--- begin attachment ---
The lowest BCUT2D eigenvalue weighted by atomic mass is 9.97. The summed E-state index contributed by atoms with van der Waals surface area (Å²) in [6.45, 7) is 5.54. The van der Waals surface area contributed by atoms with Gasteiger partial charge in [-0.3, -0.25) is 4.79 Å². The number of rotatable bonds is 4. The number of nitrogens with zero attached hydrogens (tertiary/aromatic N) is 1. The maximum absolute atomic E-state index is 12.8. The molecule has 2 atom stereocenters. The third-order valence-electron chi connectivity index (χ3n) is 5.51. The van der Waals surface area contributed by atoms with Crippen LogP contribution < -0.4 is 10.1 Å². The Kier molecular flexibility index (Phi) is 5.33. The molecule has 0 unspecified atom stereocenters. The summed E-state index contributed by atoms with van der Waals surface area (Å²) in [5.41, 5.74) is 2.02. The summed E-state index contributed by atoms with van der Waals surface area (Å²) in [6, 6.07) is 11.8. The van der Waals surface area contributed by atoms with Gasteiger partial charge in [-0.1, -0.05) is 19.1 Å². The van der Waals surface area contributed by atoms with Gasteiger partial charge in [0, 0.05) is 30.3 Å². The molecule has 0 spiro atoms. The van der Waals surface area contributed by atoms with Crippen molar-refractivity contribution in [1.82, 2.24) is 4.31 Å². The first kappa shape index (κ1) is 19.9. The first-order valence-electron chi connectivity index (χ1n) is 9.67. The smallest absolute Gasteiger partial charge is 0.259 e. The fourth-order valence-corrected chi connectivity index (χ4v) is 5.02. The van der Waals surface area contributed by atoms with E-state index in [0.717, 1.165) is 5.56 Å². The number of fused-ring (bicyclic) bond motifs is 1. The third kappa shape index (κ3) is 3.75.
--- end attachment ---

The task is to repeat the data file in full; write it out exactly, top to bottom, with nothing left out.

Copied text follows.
The lowest BCUT2D eigenvalue weighted by atomic mass is 9.97. The summed E-state index contributed by atoms with van der Waals surface area (Å²) in [6.45, 7) is 5.54. The van der Waals surface area contributed by atoms with Gasteiger partial charge in [-0.3, -0.25) is 4.79 Å². The number of rotatable bonds is 4. The number of nitrogens with zero attached hydrogens (tertiary/aromatic N) is 1. The maximum absolute atomic E-state index is 12.8. The molecule has 2 atom stereocenters. The third-order valence-electron chi connectivity index (χ3n) is 5.51. The van der Waals surface area contributed by atoms with Crippen LogP contribution < -0.4 is 10.1 Å². The Kier molecular flexibility index (Phi) is 5.33. The molecule has 0 unspecified atom stereocenters. The summed E-state index contributed by atoms with van der Waals surface area (Å²) in [5.41, 5.74) is 2.02. The summed E-state index contributed by atoms with van der Waals surface area (Å²) in [6, 6.07) is 11.8. The van der Waals surface area contributed by atoms with Gasteiger partial charge in [-0.1, -0.05) is 19.1 Å². The van der Waals surface area contributed by atoms with Gasteiger partial charge in [0, 0.05) is 30.3 Å². The molecule has 0 spiro atoms. The van der Waals surface area contributed by atoms with Crippen molar-refractivity contribution in [1.82, 2.24) is 4.31 Å². The first kappa shape index (κ1) is 19.9. The first-order valence-electron chi connectivity index (χ1n) is 9.67. The smallest absolute Gasteiger partial charge is 0.259 e. The fourth-order valence-corrected chi connectivity index (χ4v) is 5.02. The van der Waals surface area contributed by atoms with E-state index in [0.717, 1.165) is 5.56 Å². The number of fused-ring (bicyclic) bond motifs is 1. The third kappa shape index (κ3) is 3.75.